On the Outskirts of Empire in Asia

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W. Blackwood, 1904 - Asia - 408 pages
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Page xxv - Awake, my St. John! leave all meaner things To low ambition, and the pride of kings. Let us (since life can little more supply Than just to look about us and to die) Expatiate free o'er all this scene of man; A mighty maze! but not without a plan; A wild, where weeds and flowers promiscuous shoot; Or garden tempting with forbidden fruit.
Page 25 - I shall not return, even to the land of darkness and the shadow of death; a land of darkness, as darkness itself, and of the shadow of death, without any order and where the light is as darkness.
Page 153 - tis the land of the Sun— Can he smile on such deeds as his children have done? (?) Oh! wild as the accents of lovers' farewell Are the hearts which they bear, and the tales which they tell.
Page 105 - That this is all remains of thee ? Approach, thou craven crouching slave : Say, is not this Thermopylae ? These waters blue that round you lave, Oh, servile offspring of the free ! Pronounce what sea, what shore is this ? The gulf, the rock of Salamis ! These scenes, their story not unknown, Arise, and make again your own ; Snatch...
Page 335 - ... our foes. We are quite content to let it remain in the hands of our allies and friends ; but if rival and unfriendly influences creep up to it, and lodge themselves right under our walls, we are compelled to intervene, because a danger would thereby grow up that might one day menace our security. This is the secret of the whole position in Arabia, Persia, Afghanistan, Tibet, and as far eastwards as Siam.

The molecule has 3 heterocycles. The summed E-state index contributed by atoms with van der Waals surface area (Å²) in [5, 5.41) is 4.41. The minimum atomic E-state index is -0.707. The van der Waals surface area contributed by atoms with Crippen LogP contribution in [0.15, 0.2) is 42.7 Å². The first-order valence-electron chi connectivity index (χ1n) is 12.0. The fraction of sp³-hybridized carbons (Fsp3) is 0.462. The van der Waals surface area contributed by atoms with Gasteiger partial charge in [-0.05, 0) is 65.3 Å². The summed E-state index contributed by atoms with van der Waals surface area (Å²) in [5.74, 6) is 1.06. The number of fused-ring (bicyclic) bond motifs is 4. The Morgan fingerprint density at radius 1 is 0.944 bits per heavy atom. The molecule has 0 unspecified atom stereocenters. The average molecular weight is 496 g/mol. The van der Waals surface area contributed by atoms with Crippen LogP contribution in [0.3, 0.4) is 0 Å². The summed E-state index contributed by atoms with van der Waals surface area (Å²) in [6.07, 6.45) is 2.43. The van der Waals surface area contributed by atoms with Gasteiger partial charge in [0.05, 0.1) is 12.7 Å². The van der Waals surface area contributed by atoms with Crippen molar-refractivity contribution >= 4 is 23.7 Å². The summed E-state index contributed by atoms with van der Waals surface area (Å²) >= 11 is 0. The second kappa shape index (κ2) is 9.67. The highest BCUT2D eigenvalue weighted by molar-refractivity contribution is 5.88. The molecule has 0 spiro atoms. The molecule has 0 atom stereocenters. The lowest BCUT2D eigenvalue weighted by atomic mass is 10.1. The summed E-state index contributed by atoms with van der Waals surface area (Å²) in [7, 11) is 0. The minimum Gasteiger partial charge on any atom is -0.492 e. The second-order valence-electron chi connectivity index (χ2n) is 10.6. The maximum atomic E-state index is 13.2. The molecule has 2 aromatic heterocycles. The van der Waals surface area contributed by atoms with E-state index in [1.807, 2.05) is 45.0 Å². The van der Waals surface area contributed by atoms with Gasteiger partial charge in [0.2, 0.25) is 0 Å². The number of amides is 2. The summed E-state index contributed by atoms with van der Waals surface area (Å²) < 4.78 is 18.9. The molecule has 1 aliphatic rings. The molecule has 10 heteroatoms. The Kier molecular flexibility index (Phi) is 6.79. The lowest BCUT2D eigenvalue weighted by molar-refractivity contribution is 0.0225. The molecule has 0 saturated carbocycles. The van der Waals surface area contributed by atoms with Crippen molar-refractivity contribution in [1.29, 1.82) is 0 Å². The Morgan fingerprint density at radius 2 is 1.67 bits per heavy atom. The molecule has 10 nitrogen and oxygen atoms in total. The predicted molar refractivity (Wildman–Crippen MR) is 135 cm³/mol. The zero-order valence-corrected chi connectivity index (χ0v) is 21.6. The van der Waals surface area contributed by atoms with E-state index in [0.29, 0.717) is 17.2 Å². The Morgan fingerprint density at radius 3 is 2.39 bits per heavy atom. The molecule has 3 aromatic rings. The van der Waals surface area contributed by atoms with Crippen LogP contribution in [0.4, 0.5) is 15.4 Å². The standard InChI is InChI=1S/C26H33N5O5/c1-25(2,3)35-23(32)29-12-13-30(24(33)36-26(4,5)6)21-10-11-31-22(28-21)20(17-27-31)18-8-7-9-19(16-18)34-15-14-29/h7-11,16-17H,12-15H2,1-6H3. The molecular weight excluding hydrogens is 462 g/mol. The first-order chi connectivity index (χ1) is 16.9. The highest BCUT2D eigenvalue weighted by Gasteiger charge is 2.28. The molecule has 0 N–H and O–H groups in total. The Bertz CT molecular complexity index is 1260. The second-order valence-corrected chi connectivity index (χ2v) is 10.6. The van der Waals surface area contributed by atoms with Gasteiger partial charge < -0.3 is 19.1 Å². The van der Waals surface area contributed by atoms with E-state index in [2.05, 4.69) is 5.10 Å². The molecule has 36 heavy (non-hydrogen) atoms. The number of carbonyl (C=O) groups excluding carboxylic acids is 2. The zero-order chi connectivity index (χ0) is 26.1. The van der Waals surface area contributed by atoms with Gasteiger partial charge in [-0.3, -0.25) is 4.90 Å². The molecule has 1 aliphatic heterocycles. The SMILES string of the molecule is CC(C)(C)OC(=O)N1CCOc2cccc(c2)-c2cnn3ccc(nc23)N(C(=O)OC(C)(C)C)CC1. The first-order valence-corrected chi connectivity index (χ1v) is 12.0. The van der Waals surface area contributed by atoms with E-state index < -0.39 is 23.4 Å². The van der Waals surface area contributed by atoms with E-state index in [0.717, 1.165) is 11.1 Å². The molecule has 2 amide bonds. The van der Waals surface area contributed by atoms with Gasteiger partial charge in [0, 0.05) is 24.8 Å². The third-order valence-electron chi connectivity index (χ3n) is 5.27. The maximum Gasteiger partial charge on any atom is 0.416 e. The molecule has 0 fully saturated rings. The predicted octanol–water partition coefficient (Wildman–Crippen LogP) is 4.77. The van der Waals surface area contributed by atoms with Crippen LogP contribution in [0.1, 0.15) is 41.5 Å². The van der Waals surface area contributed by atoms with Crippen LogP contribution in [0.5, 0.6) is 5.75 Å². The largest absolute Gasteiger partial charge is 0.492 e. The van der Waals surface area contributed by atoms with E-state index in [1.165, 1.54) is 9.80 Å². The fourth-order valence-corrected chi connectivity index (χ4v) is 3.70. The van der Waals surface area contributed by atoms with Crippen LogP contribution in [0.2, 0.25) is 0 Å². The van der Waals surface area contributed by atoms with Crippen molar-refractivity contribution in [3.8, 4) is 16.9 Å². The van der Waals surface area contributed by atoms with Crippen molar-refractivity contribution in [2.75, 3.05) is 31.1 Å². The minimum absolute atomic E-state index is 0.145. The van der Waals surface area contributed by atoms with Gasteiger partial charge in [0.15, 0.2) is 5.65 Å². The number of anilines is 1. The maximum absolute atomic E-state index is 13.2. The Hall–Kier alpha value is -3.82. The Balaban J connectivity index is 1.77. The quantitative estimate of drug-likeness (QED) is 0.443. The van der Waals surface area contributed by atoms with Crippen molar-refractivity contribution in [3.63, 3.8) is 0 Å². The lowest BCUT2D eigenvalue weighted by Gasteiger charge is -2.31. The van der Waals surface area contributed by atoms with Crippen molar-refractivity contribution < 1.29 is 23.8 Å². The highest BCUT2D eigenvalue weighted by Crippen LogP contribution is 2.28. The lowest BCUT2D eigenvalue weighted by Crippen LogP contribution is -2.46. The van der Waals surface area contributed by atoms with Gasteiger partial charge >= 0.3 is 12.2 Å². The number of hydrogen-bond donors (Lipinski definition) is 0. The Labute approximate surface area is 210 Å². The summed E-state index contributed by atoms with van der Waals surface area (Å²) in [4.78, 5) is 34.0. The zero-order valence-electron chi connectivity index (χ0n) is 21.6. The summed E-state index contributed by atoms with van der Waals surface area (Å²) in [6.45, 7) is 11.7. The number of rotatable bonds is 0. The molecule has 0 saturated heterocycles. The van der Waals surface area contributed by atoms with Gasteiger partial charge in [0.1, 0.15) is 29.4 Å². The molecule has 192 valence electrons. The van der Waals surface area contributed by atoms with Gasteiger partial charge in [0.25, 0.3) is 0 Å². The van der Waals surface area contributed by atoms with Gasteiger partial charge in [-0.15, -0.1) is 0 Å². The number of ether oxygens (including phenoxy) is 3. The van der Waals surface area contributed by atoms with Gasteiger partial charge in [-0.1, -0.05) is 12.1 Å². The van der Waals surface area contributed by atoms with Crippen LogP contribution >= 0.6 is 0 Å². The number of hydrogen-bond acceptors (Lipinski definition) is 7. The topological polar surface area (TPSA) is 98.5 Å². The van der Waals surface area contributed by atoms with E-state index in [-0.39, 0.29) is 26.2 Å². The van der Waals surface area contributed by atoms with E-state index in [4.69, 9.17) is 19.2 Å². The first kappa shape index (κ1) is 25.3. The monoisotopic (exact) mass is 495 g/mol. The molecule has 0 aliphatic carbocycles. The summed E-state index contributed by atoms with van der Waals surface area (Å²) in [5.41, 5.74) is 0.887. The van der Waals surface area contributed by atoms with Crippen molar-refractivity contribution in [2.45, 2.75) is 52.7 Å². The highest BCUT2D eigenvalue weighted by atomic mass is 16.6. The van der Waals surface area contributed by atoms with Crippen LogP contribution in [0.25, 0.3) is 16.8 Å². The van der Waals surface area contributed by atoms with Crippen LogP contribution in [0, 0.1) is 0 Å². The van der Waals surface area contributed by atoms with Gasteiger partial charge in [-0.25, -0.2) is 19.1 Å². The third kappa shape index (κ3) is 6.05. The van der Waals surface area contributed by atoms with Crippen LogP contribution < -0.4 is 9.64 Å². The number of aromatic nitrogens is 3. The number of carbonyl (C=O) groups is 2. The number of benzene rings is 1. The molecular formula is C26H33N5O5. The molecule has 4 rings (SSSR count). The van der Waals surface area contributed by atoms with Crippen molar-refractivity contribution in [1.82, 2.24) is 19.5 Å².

Page 69 - The change to summer had been as rapid as that which ushered in the spring. The verdure of the plain had perished almost in a day. Hot winds, coming from the desert, had burnt up and carried away the shrubs ; flights of locusts, darkening the air, had destroyed the few patches of cultivation, and had completed the havoc commenced by the heat of the sun.
Page 135 - Elijah mocked them, and said, Cry aloud: for he is a god; either he is talking, or he is pursuing, or he is in a journey, or peradventure he sleepeth, and must be awaked. And they cried aloud, and cut themselves after their manner with knives and lancets, till the blood gushed out upon them.
Page 320 - We do not want to occupy it, but we also cannot afford to see it occupied by our foes. We are quite content to let it remain in the hands of our...
Page 334 - We were here before any other Power, in modern times, had shown its face in these waters. We found strife and we have created order. It was our commerce as well as your security that was threatened and called for protection.
Page 138 - The High Contracting Parties engage that, in the establishment and recognition of Consuls-General, Consuls, Vice-Consuls, and Consular Agents, each shall be placed in the dominions of the other on the footing of the most favoured nation...

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